The applied framework is a careful choice of the company according to the business needs and methodology. Each framework has its own unique set of strengths and weaknesses. And the framework that works for one team might not be the right one for others.
No matter which specific framework the company uses, the spirit of agile is penetrating it through and the main principles of the Manifesto are kept in mind.
The roles in the agile methodology
An agile software development process always starts by defining the users and documenting a vision statement on a scope of problems, opportunities, and values to be addressed. The product owner captures this vision and works with a multidisciplinary team (or teams) to deliver on this vision. Here are the roles in that process.
Agile processes always begin with the (end) users or customers in mind. Today, we often define them with user personas to illustrate different roles in the workflow or different types of customer needs and behaviors.
The agile development process itself begins with someone who is required to be the voice of the customer, including any internal stakeholders. That person distills all the insights, ideas, and feedback to create a product vision. These visions are often simple and short, but they nonetheless paint a picture of who the customer is, what values are being addressed, and a strategy on how to address them. This person who forms these visions is called the product owner.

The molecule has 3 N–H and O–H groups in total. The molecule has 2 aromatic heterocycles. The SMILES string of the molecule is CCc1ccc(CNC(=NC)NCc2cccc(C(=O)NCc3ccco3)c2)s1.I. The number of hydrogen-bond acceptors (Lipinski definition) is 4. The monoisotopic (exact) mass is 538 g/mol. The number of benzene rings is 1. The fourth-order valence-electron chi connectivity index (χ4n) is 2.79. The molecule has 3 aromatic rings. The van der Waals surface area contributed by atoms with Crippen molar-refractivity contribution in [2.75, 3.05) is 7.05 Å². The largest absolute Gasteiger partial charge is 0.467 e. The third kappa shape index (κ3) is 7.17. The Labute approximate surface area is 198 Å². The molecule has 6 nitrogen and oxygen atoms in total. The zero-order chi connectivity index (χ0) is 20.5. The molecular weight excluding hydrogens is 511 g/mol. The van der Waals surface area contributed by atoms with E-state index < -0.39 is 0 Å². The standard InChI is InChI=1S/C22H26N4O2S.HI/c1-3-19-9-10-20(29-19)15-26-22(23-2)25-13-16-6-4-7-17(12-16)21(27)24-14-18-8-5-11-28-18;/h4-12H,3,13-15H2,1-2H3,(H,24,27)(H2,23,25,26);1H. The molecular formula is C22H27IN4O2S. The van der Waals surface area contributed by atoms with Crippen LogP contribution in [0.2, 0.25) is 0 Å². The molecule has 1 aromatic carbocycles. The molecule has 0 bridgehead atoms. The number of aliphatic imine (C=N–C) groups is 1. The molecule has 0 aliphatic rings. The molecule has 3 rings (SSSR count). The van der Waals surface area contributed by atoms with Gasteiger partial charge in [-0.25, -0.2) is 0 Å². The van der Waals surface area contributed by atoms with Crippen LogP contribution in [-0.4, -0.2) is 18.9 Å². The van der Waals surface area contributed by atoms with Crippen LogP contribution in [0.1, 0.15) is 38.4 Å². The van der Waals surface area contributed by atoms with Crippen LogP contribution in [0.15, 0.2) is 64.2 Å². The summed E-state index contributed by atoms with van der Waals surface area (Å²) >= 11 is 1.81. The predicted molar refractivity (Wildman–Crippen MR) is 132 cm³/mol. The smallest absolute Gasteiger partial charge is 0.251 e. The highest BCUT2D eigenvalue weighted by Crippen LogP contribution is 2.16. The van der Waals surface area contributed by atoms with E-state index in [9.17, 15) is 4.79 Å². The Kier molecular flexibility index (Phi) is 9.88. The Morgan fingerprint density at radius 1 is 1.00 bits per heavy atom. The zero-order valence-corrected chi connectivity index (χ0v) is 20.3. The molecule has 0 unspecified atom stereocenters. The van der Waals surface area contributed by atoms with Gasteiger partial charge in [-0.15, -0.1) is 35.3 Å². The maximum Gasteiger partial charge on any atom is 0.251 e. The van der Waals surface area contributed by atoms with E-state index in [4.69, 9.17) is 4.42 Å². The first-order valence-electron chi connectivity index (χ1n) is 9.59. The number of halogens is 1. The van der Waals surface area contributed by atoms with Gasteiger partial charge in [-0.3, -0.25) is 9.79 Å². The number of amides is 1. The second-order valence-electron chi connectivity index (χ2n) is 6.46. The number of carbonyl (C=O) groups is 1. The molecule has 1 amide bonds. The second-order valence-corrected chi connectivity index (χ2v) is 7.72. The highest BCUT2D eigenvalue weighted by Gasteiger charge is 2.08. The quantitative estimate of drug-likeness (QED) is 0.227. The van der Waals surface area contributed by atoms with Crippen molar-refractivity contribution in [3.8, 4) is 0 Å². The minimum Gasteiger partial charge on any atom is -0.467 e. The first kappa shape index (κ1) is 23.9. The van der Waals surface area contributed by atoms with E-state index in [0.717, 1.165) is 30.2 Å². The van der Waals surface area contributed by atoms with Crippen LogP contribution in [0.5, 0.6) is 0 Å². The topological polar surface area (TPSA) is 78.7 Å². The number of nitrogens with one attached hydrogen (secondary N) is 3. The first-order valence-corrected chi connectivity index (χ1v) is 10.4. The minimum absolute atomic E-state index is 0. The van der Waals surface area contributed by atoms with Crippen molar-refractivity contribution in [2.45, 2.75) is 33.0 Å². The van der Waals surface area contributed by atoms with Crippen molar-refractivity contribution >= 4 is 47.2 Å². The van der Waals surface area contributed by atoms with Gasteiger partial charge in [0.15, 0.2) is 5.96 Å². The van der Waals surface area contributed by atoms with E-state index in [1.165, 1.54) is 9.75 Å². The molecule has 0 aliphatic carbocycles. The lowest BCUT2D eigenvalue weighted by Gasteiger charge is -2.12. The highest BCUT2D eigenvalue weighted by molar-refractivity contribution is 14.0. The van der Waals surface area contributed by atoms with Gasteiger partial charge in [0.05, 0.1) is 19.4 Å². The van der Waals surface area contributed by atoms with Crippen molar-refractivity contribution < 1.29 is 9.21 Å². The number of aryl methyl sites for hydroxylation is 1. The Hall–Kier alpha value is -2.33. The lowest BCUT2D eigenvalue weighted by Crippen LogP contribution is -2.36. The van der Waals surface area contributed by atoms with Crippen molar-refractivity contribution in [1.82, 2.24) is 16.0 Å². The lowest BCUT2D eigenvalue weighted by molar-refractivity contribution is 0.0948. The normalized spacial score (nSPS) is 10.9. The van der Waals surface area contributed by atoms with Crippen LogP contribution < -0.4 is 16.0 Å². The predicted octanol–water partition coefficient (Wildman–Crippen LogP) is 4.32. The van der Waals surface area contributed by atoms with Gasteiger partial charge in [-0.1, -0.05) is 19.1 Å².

In the situation when development is made by a third-party company a client acts as a product owner. That person is fully involved in a process. His or her responsibility is to define the vision and then work with a development team to make it real.
To work with the development team, the product owner breaks down the vision to a series of user stories that spell out more detail on who the target user is, what problem needs to be solved for them, and why it’s important for them. He/She also interpret what restrictions and acceptance criteria define the solution. These user stories prioritized by the product owner, reviewed by the team to ensure they have a shared understanding of what is being asked of them.
Software development team
In agile, the development team and its members’ responsibilities differ from those in traditional software development.